Re: Ground Cover for Steep Bank

Your best bet might be to first lay down an erosion control blanket like Curlex, through which you can then plant your groundcover. The blanket will stabilize the soil until the roots can spread enough to do the job.
Dave

wall.
will be

growing
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Try liriope (but only if you don't plan to grow anything else there.)
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See https://www.amleo.com/item.cgi?cmd=view&Words 180
"Biodegradable excelsior blanket with netting, for temporary erosion control and as an aid in speedy revegetation of slopes and waterways. Clings to soil with "barbed" fibers that reduce soil loss and strengthen its foundation. Retains moisture and provides a protective blanket for germinating seeds. Contains NO weed seeds, created from aspen wood fibers, a renewable resource. Acts as a mulch, and adds valuable nutrients to the soil during breakdown. 80% six-inch long or longer fibers. Consistent thickness, conforms to soil surfaces. Natural green in color. No chemical additives... Extruded polypropylene netting on one side breaks down in sunlight (short 30-60 day life-cycle netting), Fibers are curled Great Lakes Aspen Excelsior, interlocking with barbed edges..."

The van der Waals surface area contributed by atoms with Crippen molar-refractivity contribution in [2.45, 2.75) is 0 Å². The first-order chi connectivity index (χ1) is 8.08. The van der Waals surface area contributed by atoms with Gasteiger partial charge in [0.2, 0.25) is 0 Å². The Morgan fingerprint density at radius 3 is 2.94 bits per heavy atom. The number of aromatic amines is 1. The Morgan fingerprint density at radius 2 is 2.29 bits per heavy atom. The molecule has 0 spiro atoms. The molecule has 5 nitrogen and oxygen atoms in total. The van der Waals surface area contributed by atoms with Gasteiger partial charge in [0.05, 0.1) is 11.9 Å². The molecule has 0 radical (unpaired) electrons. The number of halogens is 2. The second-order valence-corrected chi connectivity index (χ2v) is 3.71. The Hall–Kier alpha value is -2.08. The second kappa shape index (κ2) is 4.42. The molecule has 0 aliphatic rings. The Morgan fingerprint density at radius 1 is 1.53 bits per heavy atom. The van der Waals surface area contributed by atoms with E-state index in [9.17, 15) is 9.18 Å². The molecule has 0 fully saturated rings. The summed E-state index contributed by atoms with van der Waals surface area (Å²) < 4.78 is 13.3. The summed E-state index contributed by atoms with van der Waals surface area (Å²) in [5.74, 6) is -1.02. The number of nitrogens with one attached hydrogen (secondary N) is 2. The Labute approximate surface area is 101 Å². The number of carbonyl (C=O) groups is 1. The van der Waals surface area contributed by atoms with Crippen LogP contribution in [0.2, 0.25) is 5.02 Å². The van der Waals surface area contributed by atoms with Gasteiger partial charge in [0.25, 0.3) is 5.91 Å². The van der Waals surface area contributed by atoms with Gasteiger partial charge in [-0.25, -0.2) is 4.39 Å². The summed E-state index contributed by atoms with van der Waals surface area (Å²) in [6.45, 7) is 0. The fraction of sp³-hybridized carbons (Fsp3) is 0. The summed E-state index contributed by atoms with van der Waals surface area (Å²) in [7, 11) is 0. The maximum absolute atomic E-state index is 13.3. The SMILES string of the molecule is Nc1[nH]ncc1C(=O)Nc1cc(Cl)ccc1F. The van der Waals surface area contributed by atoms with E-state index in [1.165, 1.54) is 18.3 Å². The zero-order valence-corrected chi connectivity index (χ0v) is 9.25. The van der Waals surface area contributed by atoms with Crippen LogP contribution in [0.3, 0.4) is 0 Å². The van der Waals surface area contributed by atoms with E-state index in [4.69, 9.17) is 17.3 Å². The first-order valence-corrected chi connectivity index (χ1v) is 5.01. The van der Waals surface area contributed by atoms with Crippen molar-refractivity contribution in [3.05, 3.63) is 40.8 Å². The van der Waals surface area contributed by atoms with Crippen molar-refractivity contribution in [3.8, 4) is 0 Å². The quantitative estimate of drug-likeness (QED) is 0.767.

Typically it's used overtop of grass seed, but you can also pin it down, cut 'X' slits in the material, and plant in your groundcovers through it, then mulch on top. Another type of blanket is 'jutte cloth' or 'jutte fiber'.
Typical 'workhorse' groundcovers for the conditions you describe include prostrate junipers, various grasses, creeping or groundcover thymes, ivy, ajuga, etc. I like to sometimes use a mass of color, such as multiple 'Blue Rug' junipers, interspersed with a differing color such as 'Daub's Frosted' for a nice effect...
Dave

will
decompose
to
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Dave,
If you are located in a rural area i'd stay away from junipers. Their natural oils are very volatile. I'd really look into your state "native" grasses/plant materials.
Just do a "google" search for " state native plant societies". Native grasses really root and knit the ground together to prevent erosion.
Alain...Palomar Mountain [where the 200" telescope is]
DavesVideo wrote:

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Polygonum affine makes a great ground cover and has flowers for a long part of the summer. First saw it used when I went to the Olympics in Rome 1960, banks outside the main athletics stadium was planted with it. looked great.
--
David Hill
Abacus nurseries
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